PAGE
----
Our ancestors painted their cave walls with pictures of dancers. Even babies instinctively jig in time to music. Dancing feels good – and while some societies ban it, there is no culture on earth that doesn’t possess an urge to dance.
But how is it that such a simple physical act has the ability to lift the spirits? The reasons, say dance psychologist Dr Peter Lovatt of the University of Hertfordshire, are four-fold. “Dancing stimulates us physically and emotionally while there are also cognitive and social elements to it,” he explains.
“You appear to get a much bigger release of endorphins when you dance than during other forms of exercise; it also connects with the emotional centres in the brain. For many people, dancing prompts an emotional release – often that’s uncomplicated happiness, while for some it can make them cry. It’s cathartic – a letting go of pent-up emotions.”
Experiments have proved the cognitive benefits of dancing. University researchers at York and Sheffield took a group of people and sent each of them into a lab where music was played for five minutes. Each had to choose from three options: to sit and listen quietly to the music, to cycle on an exercise bike while they listened or to get up and dance. All were given cognitive tasks to perform before and after.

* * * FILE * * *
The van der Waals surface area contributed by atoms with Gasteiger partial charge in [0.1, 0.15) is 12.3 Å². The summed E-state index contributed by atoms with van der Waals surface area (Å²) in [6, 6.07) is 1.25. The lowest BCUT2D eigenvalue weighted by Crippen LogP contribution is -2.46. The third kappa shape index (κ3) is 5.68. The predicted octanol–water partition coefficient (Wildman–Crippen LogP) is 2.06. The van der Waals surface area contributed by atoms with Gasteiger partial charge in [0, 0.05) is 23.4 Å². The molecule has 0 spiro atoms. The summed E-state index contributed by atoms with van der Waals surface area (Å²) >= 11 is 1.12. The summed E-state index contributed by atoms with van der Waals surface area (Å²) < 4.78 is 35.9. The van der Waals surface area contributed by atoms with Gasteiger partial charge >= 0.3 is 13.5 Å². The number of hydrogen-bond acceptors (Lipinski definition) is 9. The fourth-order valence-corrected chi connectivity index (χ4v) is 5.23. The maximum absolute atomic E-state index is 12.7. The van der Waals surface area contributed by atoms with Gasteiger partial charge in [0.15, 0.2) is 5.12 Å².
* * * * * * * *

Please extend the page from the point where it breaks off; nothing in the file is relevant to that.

Dr Lovatt says: “All those who chose to dance displayed improved problem-solving skills afterwards. This same study also found that the mood levels of the dancers went up. It shows that dancing along to music even for five minutes can boost happiness and improve creative-thinking patterns.”
Dancing also improves spatial awareness, as well as raising the heart rate and causing a release of feel-good endorphins into the bloodstream. One more benefit is that it helps reduce levels of cortisol – a stress hormone. “That’s another reason why it makes you feel happy and more relaxed,” says fitness expert Matt Roots.
“And as well as getting the heart and lungs pumping, there is the simple fact that dancing is all about freeing up the body and allowing it to move, which is something we tend to do too little of these days.
“Modern living often leaves us feeling disconnected from our bodies, because we spend so much time sitting down and hooked up to technology. Dancing makes you feel good because it makes you feel so alive.”
Another big draw to dancing is the social element. “It’s scientifically proved that dancing helps with social bonding,” explains Dr Lovatt. “The synchrony involved in dancing to a beat along with other people is a powerful way for humans to connect.”
Ginny Brown of the Imperial Society of Teachers of Dancing agrees. “Dancing brings people into social space where they can work together on mutual enjoyable activity.
“That element of interaction can be a wonderful starting point for getting to know people. You can walk into a dance class not knowing another soul, and quickly discover that dancing – at whatever level – is a wonderful way of breaking down inhibitions and encouraging positive interactions.
“Young people have a wonderful time dancing spontaneously in nightclubs. Dance teachers often report that many of their students are retired couples looking for an activity that they can enjoy together and connect in a way that a round of golf simply doesn’t allow.
“It is something you can enjoy at any point in your life, no matter what your ability – and the range of styles is phenomenal. Dancing makes us feel good because, above all, it’s such great fun.”